Russia-Ukraine Conflict Sparks Volatility In ETFs

Russia-Ukraine Conflict Sparks Volatility In ETFs

Geopolitics has overshadowed inflation/interest rate fears in recent days.

sumit
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Senior ETF Analyst
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Reviewed by: Sumit Roy
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Edited by: Sumit Roy

It’s hard to imagine that the inflation and interest rate fears that permeated financial markets so intensely this year could be overshadowed, yet that’s exactly what’s happened.  

Concerns about the conflict between Russia and Ukraine have been bubbling for some time now, but they fully came to a head this week after Russian president Vladimir Putin ordered troops into two disputed territories that much of the international community considers part of Ukraine.  

Just before that, Putin had recognized the independence of the Donetsk People’s Republic and Luhansk People’s Republic, two areas where separatists are fighting the Ukrainian military for control.  

Suddenly, the Russia-Ukraine conflict has become top of mind for investors who worry that it could become a much larger war, one in which Russia makes a move to invade and take over all of its neighbor’s territory.    

To discourage it from moving further into Ukrainian territory, the U.S. and its allies imposed fresh sanctions on Russia, including the pausing of a key natural gas pipeline between Germany and Russia; financial restrictions on Russian oligarchs and banks; as well as an end to the trading of Russia’s government bonds on exchanges in the U.S. and other allied countries.  

Western leaders warned that even harsher punitive measures will be unleashed in the event Russia moves further into Ukraine. 

Significant Concern  

Though geopolitics rarely has had a lasting impact on U.S. markets in recent years, some analysts are calling Russia’s invasion of Ukraine the most significant military conflict in Europe since World War II. That alone is cause for concern, especially considering Russia has the largest stockpile of nuclear weapons in the world. 

No matter how remote the use of nuclear weapons is today, just the prospect of one large country invading another is something this generation of investors has really had to deal with. 

And even under more benign scenarios, sanctions on Russia could have an economic impact. Oil prices jumped above $99 for the first time since 2014 this week, stoking further inflation pressures at a time when growth in the U.S. CPI is at a 40-year high.  

Further Russian aggression will only lead to more sanctions and potentially less oil on the market if the country’s energy sector is targeted. 

The U.S. and its allies are keeping mum about exactly what additional sanctions they will impose if Russia continues to advance on Ukraine, but restrictions on Russia’s oil and gas sectors can’t be completely ruled out.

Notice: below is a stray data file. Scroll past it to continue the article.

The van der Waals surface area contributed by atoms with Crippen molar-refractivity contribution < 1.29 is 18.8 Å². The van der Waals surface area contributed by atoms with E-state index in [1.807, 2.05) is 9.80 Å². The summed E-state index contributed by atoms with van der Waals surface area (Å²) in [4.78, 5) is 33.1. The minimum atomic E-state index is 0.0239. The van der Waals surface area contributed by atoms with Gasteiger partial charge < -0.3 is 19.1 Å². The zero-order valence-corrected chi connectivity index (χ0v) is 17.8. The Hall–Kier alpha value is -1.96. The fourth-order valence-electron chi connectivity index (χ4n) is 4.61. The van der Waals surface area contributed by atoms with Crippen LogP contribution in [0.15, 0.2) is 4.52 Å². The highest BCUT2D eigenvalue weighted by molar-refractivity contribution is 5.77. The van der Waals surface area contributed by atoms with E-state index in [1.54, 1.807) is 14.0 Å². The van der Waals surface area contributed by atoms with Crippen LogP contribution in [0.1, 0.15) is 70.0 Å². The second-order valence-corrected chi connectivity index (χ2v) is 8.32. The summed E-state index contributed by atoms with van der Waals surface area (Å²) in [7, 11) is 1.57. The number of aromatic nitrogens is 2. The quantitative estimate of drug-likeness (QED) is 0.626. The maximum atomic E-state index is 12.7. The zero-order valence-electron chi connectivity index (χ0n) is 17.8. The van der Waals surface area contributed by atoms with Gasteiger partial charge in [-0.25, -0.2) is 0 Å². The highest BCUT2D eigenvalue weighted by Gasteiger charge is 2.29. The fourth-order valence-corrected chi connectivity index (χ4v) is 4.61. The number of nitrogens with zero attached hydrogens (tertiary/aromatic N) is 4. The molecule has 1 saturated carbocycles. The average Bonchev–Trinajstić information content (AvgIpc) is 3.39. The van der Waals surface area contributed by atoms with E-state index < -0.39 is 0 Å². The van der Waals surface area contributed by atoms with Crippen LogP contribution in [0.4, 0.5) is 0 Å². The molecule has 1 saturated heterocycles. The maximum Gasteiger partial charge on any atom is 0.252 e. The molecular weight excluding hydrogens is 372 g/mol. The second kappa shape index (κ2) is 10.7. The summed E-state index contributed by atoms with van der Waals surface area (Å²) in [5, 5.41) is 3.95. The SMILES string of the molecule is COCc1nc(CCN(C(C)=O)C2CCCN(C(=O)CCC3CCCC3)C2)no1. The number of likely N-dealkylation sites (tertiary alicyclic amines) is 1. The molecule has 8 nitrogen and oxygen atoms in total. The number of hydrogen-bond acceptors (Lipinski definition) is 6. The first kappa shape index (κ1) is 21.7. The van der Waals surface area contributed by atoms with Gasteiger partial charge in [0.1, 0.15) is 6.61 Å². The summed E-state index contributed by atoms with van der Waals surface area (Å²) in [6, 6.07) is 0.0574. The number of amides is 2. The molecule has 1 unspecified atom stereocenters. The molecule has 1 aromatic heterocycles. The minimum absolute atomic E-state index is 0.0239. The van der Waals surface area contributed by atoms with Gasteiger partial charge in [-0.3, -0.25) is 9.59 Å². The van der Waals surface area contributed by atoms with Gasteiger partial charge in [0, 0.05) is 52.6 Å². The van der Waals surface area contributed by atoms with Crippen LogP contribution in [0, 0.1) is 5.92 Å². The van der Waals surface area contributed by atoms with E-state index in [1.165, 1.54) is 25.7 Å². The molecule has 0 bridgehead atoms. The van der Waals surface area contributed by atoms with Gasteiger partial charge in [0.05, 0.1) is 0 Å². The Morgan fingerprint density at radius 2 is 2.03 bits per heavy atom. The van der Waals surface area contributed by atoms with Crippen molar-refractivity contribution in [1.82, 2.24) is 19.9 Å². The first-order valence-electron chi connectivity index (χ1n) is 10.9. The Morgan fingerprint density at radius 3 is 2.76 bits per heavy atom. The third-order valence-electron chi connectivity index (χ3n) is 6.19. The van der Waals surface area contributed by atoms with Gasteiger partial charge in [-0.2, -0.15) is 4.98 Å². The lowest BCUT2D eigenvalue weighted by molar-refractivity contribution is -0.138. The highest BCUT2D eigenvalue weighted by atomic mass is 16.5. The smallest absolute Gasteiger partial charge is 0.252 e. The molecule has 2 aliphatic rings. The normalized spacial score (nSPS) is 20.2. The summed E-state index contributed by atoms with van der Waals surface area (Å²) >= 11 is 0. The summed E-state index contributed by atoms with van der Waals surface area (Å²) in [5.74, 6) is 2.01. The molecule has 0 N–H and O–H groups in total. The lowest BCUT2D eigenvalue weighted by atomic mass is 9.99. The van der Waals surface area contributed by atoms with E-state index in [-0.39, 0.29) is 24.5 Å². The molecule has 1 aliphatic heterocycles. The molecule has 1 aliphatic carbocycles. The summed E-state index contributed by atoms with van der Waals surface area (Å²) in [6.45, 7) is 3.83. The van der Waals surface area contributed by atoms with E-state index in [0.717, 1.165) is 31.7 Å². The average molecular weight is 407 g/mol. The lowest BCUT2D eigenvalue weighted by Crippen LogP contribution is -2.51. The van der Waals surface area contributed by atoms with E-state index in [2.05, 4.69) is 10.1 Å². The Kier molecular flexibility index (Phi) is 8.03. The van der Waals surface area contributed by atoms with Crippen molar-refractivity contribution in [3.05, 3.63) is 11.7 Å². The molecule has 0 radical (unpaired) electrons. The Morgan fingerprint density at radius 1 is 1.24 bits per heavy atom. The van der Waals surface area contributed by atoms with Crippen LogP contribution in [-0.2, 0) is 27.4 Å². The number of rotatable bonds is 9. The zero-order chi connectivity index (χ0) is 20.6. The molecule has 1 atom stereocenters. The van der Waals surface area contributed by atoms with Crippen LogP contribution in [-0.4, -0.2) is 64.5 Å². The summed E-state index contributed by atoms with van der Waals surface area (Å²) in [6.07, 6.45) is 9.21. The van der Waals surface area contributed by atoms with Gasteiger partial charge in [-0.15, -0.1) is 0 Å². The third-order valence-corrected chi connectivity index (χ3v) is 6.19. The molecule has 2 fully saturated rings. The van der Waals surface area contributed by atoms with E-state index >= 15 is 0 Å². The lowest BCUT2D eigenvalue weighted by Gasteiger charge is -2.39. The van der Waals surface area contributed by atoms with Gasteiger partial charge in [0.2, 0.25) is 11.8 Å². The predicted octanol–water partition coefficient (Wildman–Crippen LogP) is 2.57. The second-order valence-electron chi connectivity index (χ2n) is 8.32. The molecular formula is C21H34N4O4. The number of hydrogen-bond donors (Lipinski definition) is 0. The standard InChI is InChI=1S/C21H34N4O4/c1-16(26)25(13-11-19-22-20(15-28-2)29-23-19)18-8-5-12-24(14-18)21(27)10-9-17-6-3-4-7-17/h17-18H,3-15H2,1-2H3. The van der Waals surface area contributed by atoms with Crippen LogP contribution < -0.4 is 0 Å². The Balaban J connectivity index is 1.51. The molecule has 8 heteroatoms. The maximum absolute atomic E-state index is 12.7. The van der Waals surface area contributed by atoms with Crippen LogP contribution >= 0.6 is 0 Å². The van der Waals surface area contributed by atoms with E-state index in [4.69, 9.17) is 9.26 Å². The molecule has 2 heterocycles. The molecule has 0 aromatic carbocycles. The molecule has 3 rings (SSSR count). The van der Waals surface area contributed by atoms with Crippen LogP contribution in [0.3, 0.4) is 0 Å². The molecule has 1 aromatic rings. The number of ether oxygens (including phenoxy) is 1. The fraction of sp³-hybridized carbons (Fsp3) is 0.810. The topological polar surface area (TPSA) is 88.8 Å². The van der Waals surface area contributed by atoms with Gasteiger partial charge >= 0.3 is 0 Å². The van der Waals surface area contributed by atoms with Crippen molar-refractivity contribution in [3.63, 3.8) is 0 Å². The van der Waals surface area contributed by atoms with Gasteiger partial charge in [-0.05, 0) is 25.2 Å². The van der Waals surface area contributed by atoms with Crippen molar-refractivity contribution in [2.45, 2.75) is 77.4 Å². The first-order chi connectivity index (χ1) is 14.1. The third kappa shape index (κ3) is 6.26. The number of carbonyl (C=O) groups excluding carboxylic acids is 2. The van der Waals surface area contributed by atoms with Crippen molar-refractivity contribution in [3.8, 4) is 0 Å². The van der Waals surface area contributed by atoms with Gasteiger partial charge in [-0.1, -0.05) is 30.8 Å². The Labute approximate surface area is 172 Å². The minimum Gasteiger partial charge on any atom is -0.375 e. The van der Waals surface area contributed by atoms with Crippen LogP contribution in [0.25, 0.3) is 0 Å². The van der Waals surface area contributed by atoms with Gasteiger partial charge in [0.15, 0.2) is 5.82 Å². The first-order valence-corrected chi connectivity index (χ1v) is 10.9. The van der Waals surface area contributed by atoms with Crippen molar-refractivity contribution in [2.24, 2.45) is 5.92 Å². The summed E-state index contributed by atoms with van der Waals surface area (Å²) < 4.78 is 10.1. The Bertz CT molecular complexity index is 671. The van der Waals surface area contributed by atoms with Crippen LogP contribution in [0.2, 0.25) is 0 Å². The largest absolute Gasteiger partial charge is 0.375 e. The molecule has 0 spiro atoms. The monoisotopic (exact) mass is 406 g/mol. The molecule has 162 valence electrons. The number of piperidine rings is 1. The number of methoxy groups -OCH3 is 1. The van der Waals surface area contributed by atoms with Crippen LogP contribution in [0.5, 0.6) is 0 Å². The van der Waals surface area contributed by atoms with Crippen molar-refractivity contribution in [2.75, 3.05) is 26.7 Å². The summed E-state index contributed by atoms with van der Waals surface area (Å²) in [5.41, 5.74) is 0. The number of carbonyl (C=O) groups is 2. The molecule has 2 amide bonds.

ETF Impact  

In terms of ETFs, the most obvious fallout from the Russia-Ukraine conflict is on Russia equity ETFs. The VanEck Russia ETF (RSX) and the iShares MSCI Russia ETF (ERUS) tumbled 9% and 10%, respectively, on Tuesday. 

Both ETFs have fallen more than 36% since peaking in October. The poor performance is even starker when you consider that oil and gas account for a huge chunk of Russia’s economy (20%, per the Wall Street Journal), and those commodities have been surging lately. 

Indeed, energy is another area where there’s been significant ETF activity in response to the Russia-Ukraine conflict. The United States Brent Oil Fund LP (BNO) is up 25% this year, while the Energy Select Sector SPDR Fund (XLE) is up 21%. 

BNO was up about 2% on Tuesday, but the equity-focused XLE was down the same amount amid a pullback in the broader stock market (the S&P 500 tumbled 1%, bringing its losses from the all-time high to more than 10%). 

Expect more volatility in markets if the Russia-Ukraine conflict continues to drag on, and particularly if it escalates. On the flip side, a cooling of tensions might see stocks stage a relief rally at the same time that oil pulls back.  

 

Follow Sumit Roy on Twitter@sumitroy2  

Sumit Roy is the senior ETF analyst for etf.com, where he has worked for 13 years. He creates a variety of content for the platform, including news articles, analysis pieces, videos and podcasts.

Before joining etf.com, Sumit was the managing editor and commodities analyst for Hard Assets Investor. In those roles, he was responsible for most of the operations of HAI, a website dedicated to education about commodities investing.

Though he still closely follows the commodities beat, Sumit covers a much broader assortment of topics for etf.com, with a particular focus on stock and bond exchange-traded funds.

He is the host of etf.com’s Talk ETFs, a popular video series that features weekly interviews with thought leaders in the ETF industry. Sumit is also co-host of Exchange Traded Fridays, etf.com’s weekly podcast series.

He lives in the San Francisco Bay Area, where he enjoys climbing the city’s steep hills, playing chess and snowboarding in Lake Tahoe.